Laich changed the tire of a stranger after one of the worst losses of his career, relentlessly proselytized for his sport and became a Washingtonian by proxy. Desmond threw himself into the Nats Youth Baseball Academy, embraced Washington’s wackiest fans, and formed an incredible bond with one young fan. Morris never changed his message of every-man humility, not when he was rushing for 1,600 yards and not when he was splitting carries in his final year.

“My goal is to make sure I have a smile on my face every day I come out here,” Morris told me this summer, when I asked about his season goals. 

But what about helping a guy like Matt Jones, someone who was here to take his job?

“I do that to all the young guys, because I’m just paying it forward,” Morris said. “I had older guys who would do the same thing for me — not only in this world but in college, as well. So I just always want to give that back.”

via CaptainCrookedFoot on Reddit

Maybe Morris isn’t as good as he seemed. Maybe in his free time, he tortures squirrels, or sings the Cowboys fight song. (Do the Cowboys have a fight song?) Maybe fans shouldn’t notice whether players care about the community, or have likable quirks, or seem like swell guys.

But look at Morris’s farewell message to fans, and then try to argue that all these transactions should just be regarded as business decisions, and that an emotional response is silly.

“No matter what happens I will always be a part of Redskins Nation,” Morris wrote. “And a special thanks to all the fans and their abundance of love, support, and loyalty. Y’all make this game what [it] is.”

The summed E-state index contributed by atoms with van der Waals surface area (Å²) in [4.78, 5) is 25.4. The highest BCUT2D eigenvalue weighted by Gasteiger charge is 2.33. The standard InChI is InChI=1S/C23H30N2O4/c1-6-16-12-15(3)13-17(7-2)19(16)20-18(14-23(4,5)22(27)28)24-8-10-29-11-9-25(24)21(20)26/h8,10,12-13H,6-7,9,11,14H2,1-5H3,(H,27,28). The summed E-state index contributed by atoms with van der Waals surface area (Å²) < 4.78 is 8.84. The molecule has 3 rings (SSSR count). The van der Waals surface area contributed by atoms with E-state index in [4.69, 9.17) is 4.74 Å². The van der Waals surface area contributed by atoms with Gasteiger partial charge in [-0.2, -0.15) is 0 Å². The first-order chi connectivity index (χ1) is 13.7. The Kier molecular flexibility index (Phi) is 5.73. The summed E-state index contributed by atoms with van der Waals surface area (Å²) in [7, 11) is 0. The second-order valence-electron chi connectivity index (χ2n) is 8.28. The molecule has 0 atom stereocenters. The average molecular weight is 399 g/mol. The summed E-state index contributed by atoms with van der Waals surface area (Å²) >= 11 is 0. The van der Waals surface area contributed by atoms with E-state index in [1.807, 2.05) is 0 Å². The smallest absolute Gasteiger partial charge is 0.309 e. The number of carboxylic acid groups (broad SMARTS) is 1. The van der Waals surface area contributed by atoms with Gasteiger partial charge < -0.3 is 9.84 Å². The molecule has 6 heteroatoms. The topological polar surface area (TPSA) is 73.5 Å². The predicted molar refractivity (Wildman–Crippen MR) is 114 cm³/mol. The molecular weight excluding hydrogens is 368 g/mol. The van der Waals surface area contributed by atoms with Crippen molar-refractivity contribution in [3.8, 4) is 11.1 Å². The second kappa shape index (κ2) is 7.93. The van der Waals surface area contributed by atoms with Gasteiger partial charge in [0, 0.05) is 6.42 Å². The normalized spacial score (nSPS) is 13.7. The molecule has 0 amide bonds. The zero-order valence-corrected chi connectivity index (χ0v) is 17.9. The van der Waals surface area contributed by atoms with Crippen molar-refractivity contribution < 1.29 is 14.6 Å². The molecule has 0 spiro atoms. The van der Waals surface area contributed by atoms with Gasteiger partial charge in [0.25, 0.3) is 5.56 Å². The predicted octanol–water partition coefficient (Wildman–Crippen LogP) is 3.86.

Even better, listen to a guy like Darrel Young, who wasn’t as accomplished as Morris, but who filled a perhaps similar role in the community, with his own radio and TV shows, and with more community appearances than just about any other Redskins player. Young also was recently told the team was moving on, meaning his time in Washington was likely over.

“That’s been home for seven years. That’s home,” Young told ESPN 980, in one of the most anguished sports-radio interviews I’ve ever heard. “Of course, if they called me right now and said ‘Hey, we want to sign you back,’ I’d drive down there right now. I might even run. … This weekend was hard for me. I sat there by myself all weekend, just thinking.”

Redskins fans, I’d guess, will do the same thing concerning Morris. These aren’t tragedies. It’s just sports, and nothing lasts forever, and you enter into these strange allegiances knowing they will end. But the illogic of fandom is the thing that makes it work. If you never cared about Morris enough to make this transaction sting at least a bit, 2012 wouldn’t have been as fun.

When I interviewed Morris about his FedEx Field crew, I first asked if it would be okay for me to write about it.

“You can write about what you want to write about,” he said. “I don’t care. I don’t think it’s a big deal.”

He might not think his departure is a big deal, either. If you step back far enough, it probably isn’t. But for thousands of Redskins fans who got attached to this unassuming kid they never even met, it sort of is.